Israel's Big Food Companies Distributing Smaller Rivals' Goods to Enhance Market Power

That's the new logic of the big food companies vis a vis their smaller rivals: If you can't buy them, deliver their goods. Antitrust officials are looking askance.

Moti Milrod

A team of executives from the food-importing group Neto are due to meet with antirust regulator next week to get permission to distribute the frozen food products made by the Israeli company Vita Pri-Hagalil.

Neto, the fifth biggest player in the Israeli food industry, has been seeking permission for several months, but regulators are still deciding whether it will give the company too much power in the market. Frozen food accounts for about half of the 350 million shekels ($90 million) of food Vita Pri-Haglil, a medium-sized maker, sells every year.

The Antitrust Authorities have already deemed the tie-up problematic and have signaled it won’t win a go-ahead. But Adi Ezra, Neot’s chairman, is convinced it will get a nod.

“The agreement between Neot and Pri-Hagalil will increase competition in the frozen-vegetable segment, which is now controlled by Sunfirst, which is owned by Teva.”

But in fact distribution agreements between the Israeli food industries’ biggest companies and their small and medium-sized rivals have become more common, especially in the last few months, as the giants have discovered their room to grow through outright acquisitions, as they have in the past, is limited.

“Because the big companies no longer can get permission to acquire other companies, they’re moving to distribution,” said one industry executive, who asked not to be identified. “That’s they way they can grow. If they can enter a new category by distributing a product, they’ve bought themselves market power.”

TheMarker has learned that Osem will begin distributing Baracke tahini and halva products in January. In August, Tnuva began distributing products produced by Yad Hamelech, a maker of prepared salads. Two years ago, Tnuva began distributing Pasta Noona products, the first time since 2006 it undertook to do so for an other company since 2006.

Soglowek, the maker of prepared meat products, has gotten into the action, too: At the start of the year, it began distributing Priniv juices and a month afterward, the sauces and other products of Golan Dairies.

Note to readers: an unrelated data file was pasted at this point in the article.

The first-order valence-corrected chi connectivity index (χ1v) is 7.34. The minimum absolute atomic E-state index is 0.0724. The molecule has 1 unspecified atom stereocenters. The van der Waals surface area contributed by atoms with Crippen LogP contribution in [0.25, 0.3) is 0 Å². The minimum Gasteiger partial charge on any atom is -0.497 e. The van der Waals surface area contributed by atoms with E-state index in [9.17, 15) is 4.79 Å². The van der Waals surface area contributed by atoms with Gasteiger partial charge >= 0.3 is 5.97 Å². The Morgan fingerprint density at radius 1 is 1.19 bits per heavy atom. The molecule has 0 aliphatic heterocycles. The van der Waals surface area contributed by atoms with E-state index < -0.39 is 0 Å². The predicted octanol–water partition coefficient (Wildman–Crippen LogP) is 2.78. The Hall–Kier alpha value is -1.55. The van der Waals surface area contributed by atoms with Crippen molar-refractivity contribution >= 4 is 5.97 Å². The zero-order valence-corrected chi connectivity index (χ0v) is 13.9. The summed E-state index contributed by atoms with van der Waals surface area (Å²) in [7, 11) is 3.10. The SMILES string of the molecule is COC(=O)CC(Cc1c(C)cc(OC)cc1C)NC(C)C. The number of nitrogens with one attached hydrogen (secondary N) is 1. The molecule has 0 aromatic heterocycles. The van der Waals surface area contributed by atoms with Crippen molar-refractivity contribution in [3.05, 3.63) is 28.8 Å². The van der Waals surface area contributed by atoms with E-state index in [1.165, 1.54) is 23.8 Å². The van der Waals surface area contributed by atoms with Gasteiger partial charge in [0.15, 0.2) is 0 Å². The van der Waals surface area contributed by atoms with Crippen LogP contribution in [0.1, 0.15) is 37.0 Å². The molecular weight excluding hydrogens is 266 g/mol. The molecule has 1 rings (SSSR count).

For the big food companies, acting as distributors doesn’t mean simply delivering products to retailers. It also involves storage and managing sales with retailers – supermarkets, minimarkets and small grocers. They decide which stores will sell which products at what price retailers buy them, and what will be the recommended prices to the consumer.

Soglowek is the only big food company that doesn’t offer these services on top of basic delivery.

In exchange, most of the big food companies get between 25% and 30% of the wholesale price. Tnuva is an exception and buys the products it’s distributing for others and then re-sells them to retailers.

Distribution not only creates a profit center for the big companies but enables them to widen their product range and give them more power vis a via retailers. Tnuva, for instance, can offer prepared salads, a category it doesn’t make on its own.

Smaller food makers see the agreements as a way to survive in an industry where the top 10 players control 60% of the market, making it difficult for them to win space on grocery shelves. It gives them entrée into stores across the country they would have trouble reaching on their own.

“It’s a win-win situation,” said a manager for one of the big food makers.

The biggest producers had been snapping up smaller rivals – Osem, for instance bought six companies in recent years – putting too much of the market into too few hands. Critics say the distribution agreements are simply another way for the big food companies to extend their reach.

“The problem starts with the fact that big companies are managing the negotiations over products of smaller makers,” said an executive at one food retail chain. The company knows it can’t do so openly because it’s unlawful, but their sales people know how to elegantly hint that it would be a good idea for me to sell the products they’re distributing instead of the product of some other small manufacturers they don’t distribute for.”

He points to the Tnuva-Yad Halemech tie for the later Salatei Hagalil products. “If they weren’t being distributed by Tnuva, I would never bother to meet with a company that’s offering me different types of prepared salads in a market full of manufacturers,” he said, asking not to be identified.

A food manufacturing manager said small companies didn’t necessarily benefit from the arrangement either, since the big producers naturally favor their own products, which bring them higher profit margins.